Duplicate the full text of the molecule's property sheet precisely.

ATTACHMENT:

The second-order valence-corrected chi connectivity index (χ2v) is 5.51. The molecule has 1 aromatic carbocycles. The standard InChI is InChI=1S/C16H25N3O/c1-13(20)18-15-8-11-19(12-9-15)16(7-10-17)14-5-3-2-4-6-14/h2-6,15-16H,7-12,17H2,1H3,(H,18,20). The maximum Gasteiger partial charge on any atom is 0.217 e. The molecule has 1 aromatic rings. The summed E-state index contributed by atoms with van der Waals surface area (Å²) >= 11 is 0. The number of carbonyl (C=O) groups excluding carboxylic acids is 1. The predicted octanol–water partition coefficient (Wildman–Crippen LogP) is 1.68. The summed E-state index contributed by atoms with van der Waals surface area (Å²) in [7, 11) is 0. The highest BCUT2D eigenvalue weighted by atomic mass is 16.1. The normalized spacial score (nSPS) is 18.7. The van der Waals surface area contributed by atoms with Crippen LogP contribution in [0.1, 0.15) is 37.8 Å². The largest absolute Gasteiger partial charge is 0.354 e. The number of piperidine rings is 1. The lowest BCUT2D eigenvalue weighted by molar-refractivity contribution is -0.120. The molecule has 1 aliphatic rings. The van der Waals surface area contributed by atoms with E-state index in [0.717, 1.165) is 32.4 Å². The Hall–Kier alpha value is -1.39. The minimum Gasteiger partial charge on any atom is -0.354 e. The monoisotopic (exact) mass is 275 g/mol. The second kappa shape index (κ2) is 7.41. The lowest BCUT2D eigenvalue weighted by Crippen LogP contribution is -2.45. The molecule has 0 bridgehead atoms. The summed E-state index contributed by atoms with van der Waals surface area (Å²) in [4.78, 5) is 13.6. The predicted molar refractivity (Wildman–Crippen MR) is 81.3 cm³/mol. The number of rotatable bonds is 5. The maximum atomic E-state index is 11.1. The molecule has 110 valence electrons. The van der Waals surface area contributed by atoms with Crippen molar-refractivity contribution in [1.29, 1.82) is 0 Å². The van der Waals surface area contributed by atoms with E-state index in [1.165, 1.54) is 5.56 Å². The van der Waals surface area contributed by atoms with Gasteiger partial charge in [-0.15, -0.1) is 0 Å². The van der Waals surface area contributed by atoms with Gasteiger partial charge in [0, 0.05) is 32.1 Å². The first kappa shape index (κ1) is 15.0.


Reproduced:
The second-order valence-corrected chi connectivity index (χ2v) is 5.51. The molecule has 1 aromatic carbocycles. The standard InChI is InChI=1S/C16H25N3O/c1-13(20)18-15-8-11-19(12-9-15)16(7-10-17)14-5-3-2-4-6-14/h2-6,15-16H,7-12,17H2,1H3,(H,18,20). The maximum Gasteiger partial charge on any atom is 0.217 e. The molecule has 1 aromatic rings. The summed E-state index contributed by atoms with van der Waals surface area (Å²) >= 11 is 0. The number of carbonyl (C=O) groups excluding carboxylic acids is 1. The predicted octanol–water partition coefficient (Wildman–Crippen LogP) is 1.68. The summed E-state index contributed by atoms with van der Waals surface area (Å²) in [7, 11) is 0. The highest BCUT2D eigenvalue weighted by atomic mass is 16.1. The normalized spacial score (nSPS) is 18.7. The van der Waals surface area contributed by atoms with Crippen LogP contribution in [0.1, 0.15) is 37.8 Å². The largest absolute Gasteiger partial charge is 0.354 e. The number of piperidine rings is 1. The lowest BCUT2D eigenvalue weighted by molar-refractivity contribution is -0.120. The molecule has 1 aliphatic rings. The van der Waals surface area contributed by atoms with E-state index in [0.717, 1.165) is 32.4 Å². The Hall–Kier alpha value is -1.39. The minimum Gasteiger partial charge on any atom is -0.354 e. The monoisotopic (exact) mass is 275 g/mol. The second kappa shape index (κ2) is 7.41. The lowest BCUT2D eigenvalue weighted by Crippen LogP contribution is -2.45. The molecule has 0 bridgehead atoms. The summed E-state index contributed by atoms with van der Waals surface area (Å²) in [4.78, 5) is 13.6. The predicted molar refractivity (Wildman–Crippen MR) is 81.3 cm³/mol. The number of rotatable bonds is 5. The maximum atomic E-state index is 11.1. The molecule has 110 valence electrons. The van der Waals surface area contributed by atoms with Crippen molar-refractivity contribution in [1.29, 1.82) is 0 Å². The van der Waals surface area contributed by atoms with E-state index in [1.165, 1.54) is 5.56 Å². The van der Waals surface area contributed by atoms with Gasteiger partial charge in [-0.15, -0.1) is 0 Å². The van der Waals surface area contributed by atoms with Gasteiger partial charge in [0, 0.05) is 32.1 Å². The first kappa shape index (κ1) is 15.0.